Known as an expectorant for coughs, bronchitis, and asthma with white phlegm, this herb also does much more as it also treats digestive ailments and alleviates pain.
Used throughout the world for thousands of years, Westerners have traditionally used elecampane both as a medicine and a condiment or cordial for digestion, loss of appetite, and non-ulcer dyspepsia (it was an ingredient in absinthe). It’s considered not only expectorant but also carminative, diuretic, stomachic, antimicrobial, anthelmintic, anti-asthmatic, vulnerary, a gentle stimulant, and in large doses, emetic.
While elecampane root is brilliant for inflammatory lung complaints with white sputum or phlegm such as pnuemonia, bronchitis, asthma, whooping cough, and pleurisy, especially in those with depletion, it has also been used for cholecystitis, gallstones, intestinal worms, rheumatic complaints, genitourinary problems, and consumption (tuberculosis) as well as skin diseases (humans and animals taken both internally and externally) and venomous bites. It has been applied externally for sciatica and other neuralgic complaints as well.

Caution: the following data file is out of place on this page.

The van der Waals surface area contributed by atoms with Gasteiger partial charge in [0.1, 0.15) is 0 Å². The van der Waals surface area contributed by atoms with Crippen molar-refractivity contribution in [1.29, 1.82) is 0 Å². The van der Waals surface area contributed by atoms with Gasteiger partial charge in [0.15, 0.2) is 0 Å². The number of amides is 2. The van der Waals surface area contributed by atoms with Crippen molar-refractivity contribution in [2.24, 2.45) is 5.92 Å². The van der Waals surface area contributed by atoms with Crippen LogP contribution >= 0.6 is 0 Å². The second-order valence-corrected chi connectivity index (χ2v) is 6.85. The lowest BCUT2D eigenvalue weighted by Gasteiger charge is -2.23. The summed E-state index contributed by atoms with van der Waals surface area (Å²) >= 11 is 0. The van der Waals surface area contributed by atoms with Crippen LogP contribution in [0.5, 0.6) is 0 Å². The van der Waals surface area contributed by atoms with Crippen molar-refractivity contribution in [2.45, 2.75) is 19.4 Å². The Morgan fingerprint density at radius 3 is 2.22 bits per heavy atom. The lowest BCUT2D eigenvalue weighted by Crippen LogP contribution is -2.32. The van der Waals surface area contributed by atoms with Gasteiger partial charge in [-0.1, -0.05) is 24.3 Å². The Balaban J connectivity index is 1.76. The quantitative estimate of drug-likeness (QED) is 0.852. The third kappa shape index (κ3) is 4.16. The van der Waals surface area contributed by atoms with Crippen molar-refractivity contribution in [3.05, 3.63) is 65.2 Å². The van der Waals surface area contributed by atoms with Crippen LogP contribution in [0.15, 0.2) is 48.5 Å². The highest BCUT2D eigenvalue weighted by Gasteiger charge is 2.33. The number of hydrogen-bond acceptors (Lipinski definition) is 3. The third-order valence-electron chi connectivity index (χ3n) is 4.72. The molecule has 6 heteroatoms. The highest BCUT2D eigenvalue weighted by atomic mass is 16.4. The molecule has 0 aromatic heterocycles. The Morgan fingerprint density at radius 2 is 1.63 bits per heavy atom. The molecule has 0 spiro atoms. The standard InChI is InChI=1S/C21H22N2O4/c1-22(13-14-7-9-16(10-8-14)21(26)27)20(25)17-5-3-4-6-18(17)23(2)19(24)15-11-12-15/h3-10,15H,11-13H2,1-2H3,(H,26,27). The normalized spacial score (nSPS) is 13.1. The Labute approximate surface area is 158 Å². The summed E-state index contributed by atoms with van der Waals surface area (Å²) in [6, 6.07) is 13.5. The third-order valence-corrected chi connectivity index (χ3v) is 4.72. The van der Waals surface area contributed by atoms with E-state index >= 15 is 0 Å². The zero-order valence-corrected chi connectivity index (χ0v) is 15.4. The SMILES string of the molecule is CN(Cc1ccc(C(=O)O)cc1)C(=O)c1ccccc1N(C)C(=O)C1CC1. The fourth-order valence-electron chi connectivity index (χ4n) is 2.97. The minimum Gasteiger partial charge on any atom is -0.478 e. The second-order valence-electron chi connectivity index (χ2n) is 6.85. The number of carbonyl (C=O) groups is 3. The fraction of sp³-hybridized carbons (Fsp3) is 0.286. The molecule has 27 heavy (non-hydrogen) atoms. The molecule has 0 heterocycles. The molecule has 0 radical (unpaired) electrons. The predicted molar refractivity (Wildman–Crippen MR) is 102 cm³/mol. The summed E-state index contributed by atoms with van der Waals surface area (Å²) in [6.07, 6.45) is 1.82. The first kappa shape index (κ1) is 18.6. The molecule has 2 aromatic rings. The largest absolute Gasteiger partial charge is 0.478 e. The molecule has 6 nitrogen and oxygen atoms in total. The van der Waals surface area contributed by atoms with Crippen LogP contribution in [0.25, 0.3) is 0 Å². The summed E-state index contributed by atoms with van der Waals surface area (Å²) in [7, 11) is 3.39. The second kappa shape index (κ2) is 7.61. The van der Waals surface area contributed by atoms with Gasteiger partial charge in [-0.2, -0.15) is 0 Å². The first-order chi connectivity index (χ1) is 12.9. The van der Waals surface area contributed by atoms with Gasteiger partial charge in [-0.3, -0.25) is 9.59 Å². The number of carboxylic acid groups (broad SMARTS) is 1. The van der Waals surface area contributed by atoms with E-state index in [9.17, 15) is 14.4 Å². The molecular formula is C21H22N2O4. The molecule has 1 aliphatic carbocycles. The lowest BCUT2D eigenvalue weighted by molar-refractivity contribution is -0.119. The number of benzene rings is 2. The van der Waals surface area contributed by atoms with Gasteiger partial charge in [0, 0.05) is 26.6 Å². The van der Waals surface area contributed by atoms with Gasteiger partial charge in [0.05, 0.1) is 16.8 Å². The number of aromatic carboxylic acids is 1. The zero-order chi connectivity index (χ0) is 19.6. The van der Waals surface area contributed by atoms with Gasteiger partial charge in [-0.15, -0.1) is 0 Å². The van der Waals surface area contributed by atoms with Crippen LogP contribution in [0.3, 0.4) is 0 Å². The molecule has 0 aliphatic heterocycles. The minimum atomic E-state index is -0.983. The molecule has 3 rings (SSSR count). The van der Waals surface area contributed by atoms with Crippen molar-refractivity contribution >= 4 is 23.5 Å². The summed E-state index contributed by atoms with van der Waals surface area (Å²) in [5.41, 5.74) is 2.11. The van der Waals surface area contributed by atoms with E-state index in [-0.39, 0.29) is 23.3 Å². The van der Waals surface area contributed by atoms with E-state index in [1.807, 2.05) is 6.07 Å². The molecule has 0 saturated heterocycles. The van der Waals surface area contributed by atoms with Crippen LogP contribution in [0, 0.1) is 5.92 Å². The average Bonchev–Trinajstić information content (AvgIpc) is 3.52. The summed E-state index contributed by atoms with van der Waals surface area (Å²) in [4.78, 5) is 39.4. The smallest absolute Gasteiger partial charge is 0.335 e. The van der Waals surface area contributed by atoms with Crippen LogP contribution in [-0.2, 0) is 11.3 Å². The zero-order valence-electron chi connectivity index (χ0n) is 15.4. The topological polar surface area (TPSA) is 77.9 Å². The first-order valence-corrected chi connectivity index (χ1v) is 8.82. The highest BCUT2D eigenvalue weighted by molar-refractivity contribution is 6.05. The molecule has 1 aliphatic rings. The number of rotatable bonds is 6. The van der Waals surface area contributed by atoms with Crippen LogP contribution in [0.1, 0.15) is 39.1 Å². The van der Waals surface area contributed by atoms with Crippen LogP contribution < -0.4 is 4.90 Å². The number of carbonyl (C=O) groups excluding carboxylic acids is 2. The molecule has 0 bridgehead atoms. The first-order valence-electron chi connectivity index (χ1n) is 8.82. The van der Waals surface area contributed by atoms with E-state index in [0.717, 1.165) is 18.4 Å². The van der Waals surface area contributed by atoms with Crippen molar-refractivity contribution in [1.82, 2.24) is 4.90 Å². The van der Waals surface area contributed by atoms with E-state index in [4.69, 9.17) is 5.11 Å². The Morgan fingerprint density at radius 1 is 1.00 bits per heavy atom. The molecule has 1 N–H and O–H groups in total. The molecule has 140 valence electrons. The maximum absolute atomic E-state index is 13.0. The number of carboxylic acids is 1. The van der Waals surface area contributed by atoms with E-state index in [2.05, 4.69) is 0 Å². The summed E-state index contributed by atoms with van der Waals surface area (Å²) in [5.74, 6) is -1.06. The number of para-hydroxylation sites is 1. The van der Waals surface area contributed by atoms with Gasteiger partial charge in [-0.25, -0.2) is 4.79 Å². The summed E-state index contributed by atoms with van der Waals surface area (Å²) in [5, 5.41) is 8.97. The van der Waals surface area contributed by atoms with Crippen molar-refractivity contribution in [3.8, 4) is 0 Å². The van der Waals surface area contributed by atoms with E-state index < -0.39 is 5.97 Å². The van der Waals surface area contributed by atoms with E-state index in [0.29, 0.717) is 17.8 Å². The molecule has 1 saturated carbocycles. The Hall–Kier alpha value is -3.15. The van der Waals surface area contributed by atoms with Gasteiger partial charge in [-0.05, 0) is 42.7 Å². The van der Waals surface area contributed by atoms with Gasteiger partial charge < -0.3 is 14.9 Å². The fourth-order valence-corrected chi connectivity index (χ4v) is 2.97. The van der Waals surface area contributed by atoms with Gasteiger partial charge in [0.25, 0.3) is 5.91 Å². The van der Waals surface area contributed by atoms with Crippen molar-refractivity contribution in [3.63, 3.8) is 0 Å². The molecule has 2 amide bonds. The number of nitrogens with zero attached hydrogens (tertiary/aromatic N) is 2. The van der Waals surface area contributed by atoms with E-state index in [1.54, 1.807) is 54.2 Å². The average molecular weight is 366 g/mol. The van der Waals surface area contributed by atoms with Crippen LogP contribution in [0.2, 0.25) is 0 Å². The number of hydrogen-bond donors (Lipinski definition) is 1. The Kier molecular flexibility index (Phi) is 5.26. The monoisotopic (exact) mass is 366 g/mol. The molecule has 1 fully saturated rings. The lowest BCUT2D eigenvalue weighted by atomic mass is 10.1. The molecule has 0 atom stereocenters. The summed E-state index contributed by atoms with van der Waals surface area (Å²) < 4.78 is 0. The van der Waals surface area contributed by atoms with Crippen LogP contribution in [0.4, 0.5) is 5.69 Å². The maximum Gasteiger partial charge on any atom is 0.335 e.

This herb not only clears the lungs of phlegm but also cleans and dissolves mucoid matter from the liver and digestive organs.
The plant's specific name, helenium, derives from Helen of Troy; elecampane is said to have sprung up from where her tears fell. It was sacred to the ancient Celts, and once had the name "elfwort".
For educational purposes only. This information has not been evaluated by the Food and Drug Administration. This information is not intended to diagnose, treat, cure, or prevent any disease.
- CHRONIC BRONCHITIS
- SKIN ERUPTIONS